On Dec. 13, 2016, the U.S. Department of the Treasury issued final regulations to Internal Revenue Code (Code) sections 6038A and 7701. These regulations impact Form 5472 (Information Return of a 25 percent Foreign-Owned U.S. Corporation or a Foreign Corporation Engaged in a U.S. Trade or Business) reporting requirements for foreign-owned domestic single-member LLCs that have not elected to be treated as corporations for U.S. tax purposes. The U.S. Department of the Treasury promulgated the regulations to address situations where a disregarded entity and its foreign owner are not required to file any U.S. tax returns or information returns. For example, if a disregarded entity receives only portfolio interest income or U.S. source income that is fully withheld at source and the foreign owner of the entity is not engaged in a U.S. trade or business, no return must be filed by either the entity or the owner. This hindered the Internal Revenue Service’s (IRS) ability to track income for U.S. tax purposes and also made it difficult for the United States to provide information to carry out its information exchange obligations with other governments.
To ensure that the IRS and other law enforcement agencies have access to information regarding foreign-owned domestic single-member LLCs, the new regulations treat a disregarded entity as a corporation for purposes of Code section 6038A if the entity is a domestic entity and one foreign person has direct or indirect sole ownership of the entity. On a practical level, the regulations require the foreign owner of a domestic single-member LLC to report his transactions with the LLC on a Form 5472, including contributions to and distributions from the LLC, interest paid and received, and amounts loaned or borrowed from the LLC. The LLC must file a Form 5472 for each related party with whom the LLC engaged in reportable transactions during the taxable year. For purposes of Code section 6038A, a foreign related party includes, among others, the following foreign persons:
(1) any direct or indirect 25-percent shareholder of the corporation,
(2) family members of a direct or indirect 25-percent shareholder of the corporation (such as his brothers and sisters, spouse, ancestors, and lineal descendants),
(3) a fiduciary of a trust and a beneficiary of such trust, and
(4) two corporations which are members of the same controlled group.
For example, assume a Colombian individual forms a domestic single-member Delaware LLC in Year 1 with the intent to treat it as a disregarded entity for U.S. federal tax purposes. The Colombian individual contributes $1,000,000 in cash to the LLC upon formation and the LLC uses the funds for its operating activities. In the same year, the LLC recognizes a net profit on its activities and issues a $100,000 dividend to the Colombian individual. Later that year, the LLC loans $250,000 to the Colombian individual’s brother who is neither a U.S. citizen nor a U.S. resident-alien. In this hypothetical, although the LLC is a disregarded entity for U.S. federal tax purposes and is not required to file its own income tax return, the regulations treat the LLC as a corporation requiring the LLC to file a Form 5472 to report the contribution, dividend and loan in Year 1.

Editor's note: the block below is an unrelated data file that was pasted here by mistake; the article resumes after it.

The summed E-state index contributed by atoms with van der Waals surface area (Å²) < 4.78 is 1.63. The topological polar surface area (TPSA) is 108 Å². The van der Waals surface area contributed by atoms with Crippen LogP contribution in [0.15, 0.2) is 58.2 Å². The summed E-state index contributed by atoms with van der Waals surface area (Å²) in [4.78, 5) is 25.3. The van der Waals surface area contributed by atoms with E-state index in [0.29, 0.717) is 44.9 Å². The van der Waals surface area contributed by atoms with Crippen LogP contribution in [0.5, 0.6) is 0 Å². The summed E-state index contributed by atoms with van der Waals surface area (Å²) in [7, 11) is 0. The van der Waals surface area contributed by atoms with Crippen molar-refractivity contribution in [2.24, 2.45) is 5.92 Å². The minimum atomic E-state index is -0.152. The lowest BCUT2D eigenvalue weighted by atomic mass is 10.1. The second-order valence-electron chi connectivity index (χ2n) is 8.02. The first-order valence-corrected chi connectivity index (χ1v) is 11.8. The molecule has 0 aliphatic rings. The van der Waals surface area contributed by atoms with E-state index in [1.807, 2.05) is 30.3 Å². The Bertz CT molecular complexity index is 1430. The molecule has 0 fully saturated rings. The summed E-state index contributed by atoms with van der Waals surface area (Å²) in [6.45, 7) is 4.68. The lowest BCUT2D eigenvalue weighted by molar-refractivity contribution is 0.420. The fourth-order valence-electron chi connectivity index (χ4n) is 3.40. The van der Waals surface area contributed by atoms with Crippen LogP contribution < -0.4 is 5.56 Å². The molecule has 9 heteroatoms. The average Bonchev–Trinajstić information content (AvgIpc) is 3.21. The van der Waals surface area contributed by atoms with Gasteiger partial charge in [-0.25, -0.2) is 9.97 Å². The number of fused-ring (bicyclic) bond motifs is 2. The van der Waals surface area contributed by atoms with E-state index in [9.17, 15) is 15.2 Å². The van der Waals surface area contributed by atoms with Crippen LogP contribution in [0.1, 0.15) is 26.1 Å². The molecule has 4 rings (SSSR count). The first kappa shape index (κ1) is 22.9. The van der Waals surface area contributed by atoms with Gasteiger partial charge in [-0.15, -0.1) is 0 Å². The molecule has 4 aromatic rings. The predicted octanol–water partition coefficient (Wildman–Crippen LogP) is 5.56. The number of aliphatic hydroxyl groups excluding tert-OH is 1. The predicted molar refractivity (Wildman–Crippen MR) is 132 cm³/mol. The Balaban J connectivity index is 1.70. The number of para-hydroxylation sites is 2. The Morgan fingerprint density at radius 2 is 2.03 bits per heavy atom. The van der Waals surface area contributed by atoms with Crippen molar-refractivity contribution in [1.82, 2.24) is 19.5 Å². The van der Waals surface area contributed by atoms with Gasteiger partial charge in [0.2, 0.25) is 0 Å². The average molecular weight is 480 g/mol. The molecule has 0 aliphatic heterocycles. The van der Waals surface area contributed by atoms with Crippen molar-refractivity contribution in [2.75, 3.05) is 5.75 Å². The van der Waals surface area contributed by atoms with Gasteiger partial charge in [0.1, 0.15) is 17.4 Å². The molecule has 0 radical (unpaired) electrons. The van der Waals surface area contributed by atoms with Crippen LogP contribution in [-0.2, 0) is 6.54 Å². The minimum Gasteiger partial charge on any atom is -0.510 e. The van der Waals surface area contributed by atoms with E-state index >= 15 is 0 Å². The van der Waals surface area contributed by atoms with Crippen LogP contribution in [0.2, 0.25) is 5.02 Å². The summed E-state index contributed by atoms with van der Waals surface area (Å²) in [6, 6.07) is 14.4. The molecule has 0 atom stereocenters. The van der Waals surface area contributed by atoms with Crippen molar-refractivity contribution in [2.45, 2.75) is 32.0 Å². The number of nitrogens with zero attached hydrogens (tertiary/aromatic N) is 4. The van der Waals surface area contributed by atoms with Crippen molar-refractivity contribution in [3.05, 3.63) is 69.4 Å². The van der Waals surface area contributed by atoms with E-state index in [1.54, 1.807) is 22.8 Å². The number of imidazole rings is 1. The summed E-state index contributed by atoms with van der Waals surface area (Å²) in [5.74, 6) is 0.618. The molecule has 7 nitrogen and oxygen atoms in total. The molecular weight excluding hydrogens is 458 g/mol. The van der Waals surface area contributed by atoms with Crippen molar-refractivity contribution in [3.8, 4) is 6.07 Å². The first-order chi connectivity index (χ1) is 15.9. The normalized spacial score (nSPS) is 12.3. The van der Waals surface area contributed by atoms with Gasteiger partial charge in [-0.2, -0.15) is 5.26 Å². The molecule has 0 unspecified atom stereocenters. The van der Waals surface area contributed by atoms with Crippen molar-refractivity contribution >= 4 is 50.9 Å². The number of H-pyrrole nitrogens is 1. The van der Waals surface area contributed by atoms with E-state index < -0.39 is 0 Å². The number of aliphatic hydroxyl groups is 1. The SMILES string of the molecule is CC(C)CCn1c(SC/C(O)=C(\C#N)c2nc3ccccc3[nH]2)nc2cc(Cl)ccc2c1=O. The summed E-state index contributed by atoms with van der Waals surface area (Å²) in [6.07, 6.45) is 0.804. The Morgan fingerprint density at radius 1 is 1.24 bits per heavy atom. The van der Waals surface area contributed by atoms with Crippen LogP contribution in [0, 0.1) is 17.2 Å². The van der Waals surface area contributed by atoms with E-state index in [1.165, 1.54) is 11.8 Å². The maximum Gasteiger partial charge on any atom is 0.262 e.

In order to file a Form 5472, the LLC must obtain an employer identification number from the IRS. For each Form 5472, the Form must include (1) the name, U.S. tax identification number, if applicable, and address of the related party, (2) the nature of the related party’s business and its principal place of business, (3) each country in which the related party files an income tax return as a resident under the tax laws of that country, (4) the relationship of the LLC to the related party, (5) the name, address, and U.S. taxpayer identification number for the reporting corporation, (6) the reporting corporation’s total assets, (7) the places where it conducts its business, (8) its principal business activity, and (9) the name of all direct and indirect 25-percent foreign shareholders, among other information. The information reported on a Form 5472 is not available to the general public but is available to the IRS and other government agencies if the disclosure of information is authorized under Code section 6103. In addition, the United States can also exchange the information on the Form 5472 pursuant to tax treaties, protocols, and tax information exchange agreements under Code section 6103.
In addition to reporting obligations, the LLC has a record maintenance requirement under Code section 6038A for transactions with foreign related parties. It is required to keep (1) original entry books and transactional records, (2) profit and loss statements, (3) pricing documents, (4) any foreign country and third party filings relevant to the related transactions, (5) ownership and capital structure records, and (6) records of loans, services and other nonsales transactions, among others. Failing to file a Form 5472 may result in a $10,000 penalty for each form the reporting corporation was required to file. This penalty also applies if the reporting corporation fails to comply with the record maintenance requirements under Code section 6038A. Criminal penalties may also apply if the reporting corporation files false or fraudulent information on a Form 5472.
Taxpayers who are concerned about their potential reporting obligations under these regulations should consult with competent tax counsel to determine whether they will have a Form 5472 obligation for the 2017 tax year.